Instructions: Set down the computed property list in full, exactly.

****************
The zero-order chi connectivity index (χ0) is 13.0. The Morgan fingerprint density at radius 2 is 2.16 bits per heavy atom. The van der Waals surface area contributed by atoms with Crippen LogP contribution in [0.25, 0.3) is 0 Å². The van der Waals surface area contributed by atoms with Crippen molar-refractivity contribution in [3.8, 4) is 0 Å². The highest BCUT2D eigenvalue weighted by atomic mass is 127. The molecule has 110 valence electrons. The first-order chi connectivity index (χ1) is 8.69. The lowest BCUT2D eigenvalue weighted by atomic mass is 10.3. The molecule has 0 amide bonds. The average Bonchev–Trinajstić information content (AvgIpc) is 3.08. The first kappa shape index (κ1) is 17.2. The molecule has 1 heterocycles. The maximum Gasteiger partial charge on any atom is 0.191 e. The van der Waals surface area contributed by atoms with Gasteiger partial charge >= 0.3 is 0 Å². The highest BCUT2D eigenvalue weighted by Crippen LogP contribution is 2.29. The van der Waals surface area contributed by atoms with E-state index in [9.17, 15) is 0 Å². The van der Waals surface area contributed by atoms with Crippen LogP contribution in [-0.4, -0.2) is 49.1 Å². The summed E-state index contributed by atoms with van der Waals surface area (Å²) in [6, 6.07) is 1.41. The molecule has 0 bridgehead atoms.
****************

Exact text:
The zero-order chi connectivity index (χ0) is 13.0. The Morgan fingerprint density at radius 2 is 2.16 bits per heavy atom. The van der Waals surface area contributed by atoms with Crippen LogP contribution in [0.25, 0.3) is 0 Å². The van der Waals surface area contributed by atoms with Crippen molar-refractivity contribution in [3.8, 4) is 0 Å². The highest BCUT2D eigenvalue weighted by atomic mass is 127. The molecule has 110 valence electrons. The first-order chi connectivity index (χ1) is 8.69. The lowest BCUT2D eigenvalue weighted by atomic mass is 10.3. The molecule has 0 amide bonds. The average Bonchev–Trinajstić information content (AvgIpc) is 3.08. The first kappa shape index (κ1) is 17.2. The molecule has 1 heterocycles. The maximum Gasteiger partial charge on any atom is 0.191 e. The van der Waals surface area contributed by atoms with Gasteiger partial charge >= 0.3 is 0 Å². The highest BCUT2D eigenvalue weighted by Crippen LogP contribution is 2.29. The van der Waals surface area contributed by atoms with E-state index in [9.17, 15) is 0 Å². The van der Waals surface area contributed by atoms with Crippen LogP contribution in [-0.4, -0.2) is 49.1 Å². The summed E-state index contributed by atoms with van der Waals surface area (Å²) in [6, 6.07) is 1.41. The molecule has 0 bridgehead atoms.